Radiant Blue could make an excellent introduction to jazz for someone on the outside looking for a way in. Because it is based on the blues, it is accessible. And because tenor saxophonist Anton Schwartz and his capable sidemen are deadly serious about their fun, there is enough musical substance here to make sure the jazz neophyte is exposed to the real thing.
Those sidemen are guitarist Peter Bernstein, pianist Taylor Eigsti, bassist John Shifflett and drummer Tim Bulkley. They are all adept at staying in the pocket while stretching it. As for Schwartz, he has a classic clear-throated tenor sound and kicks like a mule. His zeal to communicate is fervent yet sophisticated.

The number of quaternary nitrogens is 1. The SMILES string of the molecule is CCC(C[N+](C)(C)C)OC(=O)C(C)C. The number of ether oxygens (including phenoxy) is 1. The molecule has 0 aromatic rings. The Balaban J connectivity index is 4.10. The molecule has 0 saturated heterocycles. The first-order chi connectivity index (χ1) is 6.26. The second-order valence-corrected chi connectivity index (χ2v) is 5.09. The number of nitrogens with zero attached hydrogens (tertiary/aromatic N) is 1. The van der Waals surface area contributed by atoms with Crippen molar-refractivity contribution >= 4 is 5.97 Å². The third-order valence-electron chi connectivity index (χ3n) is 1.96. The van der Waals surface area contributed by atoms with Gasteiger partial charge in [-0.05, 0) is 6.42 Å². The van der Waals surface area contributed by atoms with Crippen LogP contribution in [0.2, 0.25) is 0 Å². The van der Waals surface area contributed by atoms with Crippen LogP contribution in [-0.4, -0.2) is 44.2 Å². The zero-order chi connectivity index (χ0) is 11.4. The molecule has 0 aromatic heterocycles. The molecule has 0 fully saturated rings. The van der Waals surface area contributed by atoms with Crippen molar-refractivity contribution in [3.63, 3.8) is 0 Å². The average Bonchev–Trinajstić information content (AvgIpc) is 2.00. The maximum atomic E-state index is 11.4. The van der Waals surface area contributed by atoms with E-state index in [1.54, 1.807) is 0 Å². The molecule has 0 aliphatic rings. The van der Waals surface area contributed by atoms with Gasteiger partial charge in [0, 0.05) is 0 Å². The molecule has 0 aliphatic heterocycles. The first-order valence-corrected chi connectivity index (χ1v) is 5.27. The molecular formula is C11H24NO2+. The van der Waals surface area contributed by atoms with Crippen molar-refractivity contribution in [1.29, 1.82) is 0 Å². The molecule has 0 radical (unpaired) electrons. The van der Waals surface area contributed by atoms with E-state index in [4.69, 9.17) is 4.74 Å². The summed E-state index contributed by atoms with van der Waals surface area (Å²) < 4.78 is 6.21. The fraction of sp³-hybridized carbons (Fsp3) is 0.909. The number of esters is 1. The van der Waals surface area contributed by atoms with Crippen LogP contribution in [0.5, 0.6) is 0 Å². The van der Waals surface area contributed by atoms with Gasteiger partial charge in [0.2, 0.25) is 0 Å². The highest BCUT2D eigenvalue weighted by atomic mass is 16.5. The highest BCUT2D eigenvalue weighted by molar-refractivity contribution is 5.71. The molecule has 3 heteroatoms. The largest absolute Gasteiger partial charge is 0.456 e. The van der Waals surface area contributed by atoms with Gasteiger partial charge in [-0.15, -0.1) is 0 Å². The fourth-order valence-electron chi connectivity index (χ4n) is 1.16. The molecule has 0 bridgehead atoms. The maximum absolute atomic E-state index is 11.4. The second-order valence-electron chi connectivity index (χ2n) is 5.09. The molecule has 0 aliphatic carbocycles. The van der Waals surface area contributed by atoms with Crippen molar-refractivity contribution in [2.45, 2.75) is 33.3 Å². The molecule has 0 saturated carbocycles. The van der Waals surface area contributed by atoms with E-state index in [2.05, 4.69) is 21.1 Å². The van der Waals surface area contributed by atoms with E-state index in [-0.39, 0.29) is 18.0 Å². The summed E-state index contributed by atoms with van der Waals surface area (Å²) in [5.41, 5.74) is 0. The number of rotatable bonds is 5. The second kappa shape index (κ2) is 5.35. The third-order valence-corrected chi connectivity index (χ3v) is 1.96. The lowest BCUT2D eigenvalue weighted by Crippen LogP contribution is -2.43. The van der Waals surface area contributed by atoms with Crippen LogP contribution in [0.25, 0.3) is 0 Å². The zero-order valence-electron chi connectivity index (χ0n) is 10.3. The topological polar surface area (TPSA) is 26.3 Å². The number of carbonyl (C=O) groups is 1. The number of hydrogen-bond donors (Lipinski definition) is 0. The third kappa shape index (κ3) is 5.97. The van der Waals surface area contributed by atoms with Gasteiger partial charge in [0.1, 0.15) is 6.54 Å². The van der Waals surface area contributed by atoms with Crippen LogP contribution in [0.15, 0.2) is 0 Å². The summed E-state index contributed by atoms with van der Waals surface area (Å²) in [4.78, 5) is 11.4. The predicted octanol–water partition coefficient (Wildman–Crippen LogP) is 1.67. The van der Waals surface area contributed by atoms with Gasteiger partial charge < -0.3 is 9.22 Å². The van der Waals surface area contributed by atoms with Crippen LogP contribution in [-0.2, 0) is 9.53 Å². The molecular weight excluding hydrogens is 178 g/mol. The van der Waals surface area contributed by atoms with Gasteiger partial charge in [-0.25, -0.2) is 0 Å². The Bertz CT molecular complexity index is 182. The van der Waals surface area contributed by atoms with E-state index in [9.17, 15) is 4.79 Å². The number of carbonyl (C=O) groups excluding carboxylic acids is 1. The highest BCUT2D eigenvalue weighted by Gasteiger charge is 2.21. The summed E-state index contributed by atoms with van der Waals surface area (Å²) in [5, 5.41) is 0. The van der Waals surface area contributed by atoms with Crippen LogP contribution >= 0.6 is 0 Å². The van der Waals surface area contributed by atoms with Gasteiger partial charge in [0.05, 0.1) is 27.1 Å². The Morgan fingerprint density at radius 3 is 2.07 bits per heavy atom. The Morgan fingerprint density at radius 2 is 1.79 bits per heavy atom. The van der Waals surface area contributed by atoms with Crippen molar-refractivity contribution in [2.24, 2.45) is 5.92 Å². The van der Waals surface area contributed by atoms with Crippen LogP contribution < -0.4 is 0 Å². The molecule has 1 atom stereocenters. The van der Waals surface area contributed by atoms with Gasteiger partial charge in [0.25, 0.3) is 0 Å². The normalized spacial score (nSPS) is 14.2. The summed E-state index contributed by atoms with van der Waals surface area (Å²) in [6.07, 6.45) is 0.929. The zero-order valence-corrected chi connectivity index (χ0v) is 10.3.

Some of Schwartz’ blues grooves and melodies (“Phantom Dance,” “Blues for Now”) sound generic (although carried off with flair). More often, his tunes reveal the vast variety of emotional and intellectual content that can be expressed in the 12-bar-blues form. “Marcel Marceau” is music about silence, full of spaces. “Life & Times” is a floating suspension that eventually (powered by Eigsti) takes off and flies. A blues concept of Jobim’s “Wave” goes through a similar pattern, where the intensity sneaks up on you.
Those aforementioned neophytes with DVD-Audio capability in their systems should go for the high-resolution special DVD-Audio edition of Radiant Blue.